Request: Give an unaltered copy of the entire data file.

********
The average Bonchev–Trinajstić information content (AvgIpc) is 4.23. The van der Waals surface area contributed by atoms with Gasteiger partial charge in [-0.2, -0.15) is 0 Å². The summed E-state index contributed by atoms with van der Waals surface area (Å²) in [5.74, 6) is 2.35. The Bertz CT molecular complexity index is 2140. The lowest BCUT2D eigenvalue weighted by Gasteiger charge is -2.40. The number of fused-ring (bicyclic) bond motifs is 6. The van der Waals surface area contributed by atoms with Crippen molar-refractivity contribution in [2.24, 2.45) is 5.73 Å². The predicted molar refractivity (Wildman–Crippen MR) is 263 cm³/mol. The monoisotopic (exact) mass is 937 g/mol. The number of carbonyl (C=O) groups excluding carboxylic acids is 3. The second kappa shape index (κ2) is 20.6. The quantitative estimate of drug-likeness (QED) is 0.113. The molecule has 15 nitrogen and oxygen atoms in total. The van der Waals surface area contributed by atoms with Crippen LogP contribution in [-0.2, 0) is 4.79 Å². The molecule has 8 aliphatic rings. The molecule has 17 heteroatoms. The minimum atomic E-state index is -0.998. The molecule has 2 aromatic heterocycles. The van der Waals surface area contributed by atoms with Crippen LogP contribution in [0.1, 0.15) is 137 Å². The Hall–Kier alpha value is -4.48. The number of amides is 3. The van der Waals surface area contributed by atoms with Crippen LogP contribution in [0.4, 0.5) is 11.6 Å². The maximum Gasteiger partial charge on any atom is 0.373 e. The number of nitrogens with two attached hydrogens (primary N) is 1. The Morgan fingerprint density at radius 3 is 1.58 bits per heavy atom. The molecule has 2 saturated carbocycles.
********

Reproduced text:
The average Bonchev–Trinajstić information content (AvgIpc) is 4.23. The van der Waals surface area contributed by atoms with Gasteiger partial charge in [-0.2, -0.15) is 0 Å². The summed E-state index contributed by atoms with van der Waals surface area (Å²) in [5.74, 6) is 2.35. The Bertz CT molecular complexity index is 2140. The lowest BCUT2D eigenvalue weighted by Gasteiger charge is -2.40. The number of fused-ring (bicyclic) bond motifs is 6. The van der Waals surface area contributed by atoms with Crippen molar-refractivity contribution in [2.24, 2.45) is 5.73 Å². The predicted molar refractivity (Wildman–Crippen MR) is 263 cm³/mol. The monoisotopic (exact) mass is 937 g/mol. The number of carbonyl (C=O) groups excluding carboxylic acids is 3. The second kappa shape index (κ2) is 20.6. The quantitative estimate of drug-likeness (QED) is 0.113. The molecule has 15 nitrogen and oxygen atoms in total. The van der Waals surface area contributed by atoms with Crippen LogP contribution in [-0.2, 0) is 4.79 Å². The molecule has 8 aliphatic rings. The molecule has 17 heteroatoms. The minimum atomic E-state index is -0.998. The molecule has 2 aromatic heterocycles. The van der Waals surface area contributed by atoms with Crippen LogP contribution in [0.1, 0.15) is 137 Å². The Hall–Kier alpha value is -4.48. The number of amides is 3. The van der Waals surface area contributed by atoms with Crippen LogP contribution in [0.4, 0.5) is 11.6 Å². The maximum Gasteiger partial charge on any atom is 0.373 e. The number of nitrogens with two attached hydrogens (primary N) is 1. The Morgan fingerprint density at radius 3 is 1.58 bits per heavy atom. The molecule has 2 saturated carbocycles.